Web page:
Job-related stress and coping resources identified by new principals

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dc.contributor.advisor Kowalski, Theodore J. en_US
dc.contributor.author Lindquist, Carolyn Young en_US
dc.coverage.spatial n-us-in en_US
dc.date.accessioned 2011-06-03T19:28:14Z
dc.date.available 2011-06-03T19:28:14Z
dc.date.created 2000 en_US
dc.date.issued 2000
dc.identifier LD2489.Z64 2000 .L56 en_US
dc.identifier.uri http://cardinalscholar.bsu.edu/handle/handle/177751
dc.description.abstract The purpose of this study was to identify areas of job stress experienced by public school principals, and elements of the work environment and personal coping mechanisms used to alleviate that stress. Specifically, the study sought to identify sources of job stress as defined by role overload, role insufficiency, role ambiguity, role boundary, responsibility, and physical environment. It further sought to determine the relationship between elements of the work environment as defined by involvement, peer cohesion, supervisor support, autonomy, task orientation, work pressure, clarity, control, innovation and physical comfort and the stress experienced by principals. Finally, it sought to identify effective personal coping resources as defined by cognitive, social, emotional, spiritual/philosophical, or physical.The study population included 124 Indiana public school principals new in their assignments during the 1995-1996 school year. The subgroups of the population were: principals with no previous principalship experience and principals with prior principalship experiences. No other demographic data were included. Three standard instruments were used to gather data. The Occupational Roles Questionnaire (ORQ), a subtest of the Occupational Stress Inventory (OSI) developed by Osipow and Spokane in 1981, identified sources of stress. The Work Environment Scale (WES), developed by Moos in 1981, assessed the work element. The Coping Resources Inventory, developed by Hammer and Marting in 1987, identified personal coping resources effective with new principals.The study found that all principals experienced the greatest amount of stress from role overload and the least amount of stress from challenging physical conditions. However, the levels of stress experienced were not significantly above the level of stress identified by the normative population.The study also found that principals with no previous principalship experience utilized different elements of the work environment to reduce stress than did experienced principals. Non-experienced principals utilized supervisor support, task orientation, and innovation to relieve stress. Experienced principals reported reduced stress from involvement, peer cohesion, and physical comfort.Finally, the study found that principals with no previous principalship experience used different personal coping resources than did experienced principals. Non-experienced principals relieved stress through expression of emotion, cognition, spiritual/philosophical, and physical. Experienced principals reported no significant use of either spiritual/philosophical or physical coping resources. en_US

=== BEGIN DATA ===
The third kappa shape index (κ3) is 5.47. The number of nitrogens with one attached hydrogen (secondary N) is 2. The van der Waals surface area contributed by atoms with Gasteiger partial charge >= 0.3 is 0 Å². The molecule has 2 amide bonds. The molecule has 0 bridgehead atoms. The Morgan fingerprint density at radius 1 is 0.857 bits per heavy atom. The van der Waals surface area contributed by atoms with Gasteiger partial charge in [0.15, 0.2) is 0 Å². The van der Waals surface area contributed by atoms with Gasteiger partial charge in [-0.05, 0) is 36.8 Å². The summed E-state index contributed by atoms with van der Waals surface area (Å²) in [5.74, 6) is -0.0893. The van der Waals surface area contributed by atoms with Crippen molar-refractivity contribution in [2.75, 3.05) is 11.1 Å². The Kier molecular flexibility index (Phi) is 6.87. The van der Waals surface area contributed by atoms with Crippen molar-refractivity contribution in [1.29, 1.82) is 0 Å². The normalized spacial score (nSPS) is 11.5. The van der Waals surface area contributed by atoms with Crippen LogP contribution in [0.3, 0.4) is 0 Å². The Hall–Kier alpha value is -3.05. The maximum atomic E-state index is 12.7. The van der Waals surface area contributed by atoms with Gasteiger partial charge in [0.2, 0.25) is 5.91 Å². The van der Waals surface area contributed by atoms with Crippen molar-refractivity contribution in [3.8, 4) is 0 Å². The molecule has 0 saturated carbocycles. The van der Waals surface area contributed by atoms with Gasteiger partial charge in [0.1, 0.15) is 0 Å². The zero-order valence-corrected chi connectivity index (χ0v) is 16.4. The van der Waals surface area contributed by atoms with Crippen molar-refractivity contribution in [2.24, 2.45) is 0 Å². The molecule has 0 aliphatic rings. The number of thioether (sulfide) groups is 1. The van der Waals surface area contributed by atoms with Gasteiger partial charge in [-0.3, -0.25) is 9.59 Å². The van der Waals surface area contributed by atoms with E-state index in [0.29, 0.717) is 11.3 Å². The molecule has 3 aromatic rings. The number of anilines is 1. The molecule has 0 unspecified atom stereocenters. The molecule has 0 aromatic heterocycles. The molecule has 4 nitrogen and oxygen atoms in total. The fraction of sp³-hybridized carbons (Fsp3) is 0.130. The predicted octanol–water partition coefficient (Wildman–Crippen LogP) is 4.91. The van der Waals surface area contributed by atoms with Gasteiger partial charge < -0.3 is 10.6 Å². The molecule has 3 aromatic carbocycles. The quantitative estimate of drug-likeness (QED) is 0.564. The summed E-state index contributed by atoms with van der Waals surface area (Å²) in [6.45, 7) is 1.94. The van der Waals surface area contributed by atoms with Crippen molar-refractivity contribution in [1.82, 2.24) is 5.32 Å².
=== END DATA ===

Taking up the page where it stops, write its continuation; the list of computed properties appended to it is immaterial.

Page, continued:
dc.description.sponsorship Department of Educational Leadership
dc.format.extent xiv, 150 leaves : facsims. ; 28 cm. en_US
dc.source Virtual Press en_US
dc.subject.lcsh School principals -- Job stress -- Indiana. en_US
dc.subject.lcsh Stress management. en_US
dc.subject.lcsh School principals -- Indiana -- Conduct of life. en_US
dc.title Job-related stress and coping resources identified by new principals en_US
dc.title.alternative Job stress in new principals en_US
dc.description.degree Thesis (D. Ed.) en_US
dc.identifier.cardcat-url http://liblink.bsu.edu/catkey/1191109 en_US


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  • Doctoral Dissertations [3134]
    Doctoral dissertations submitted to the Graduate School by Ball State University doctoral candidates in partial fulfillment of degree requirements.

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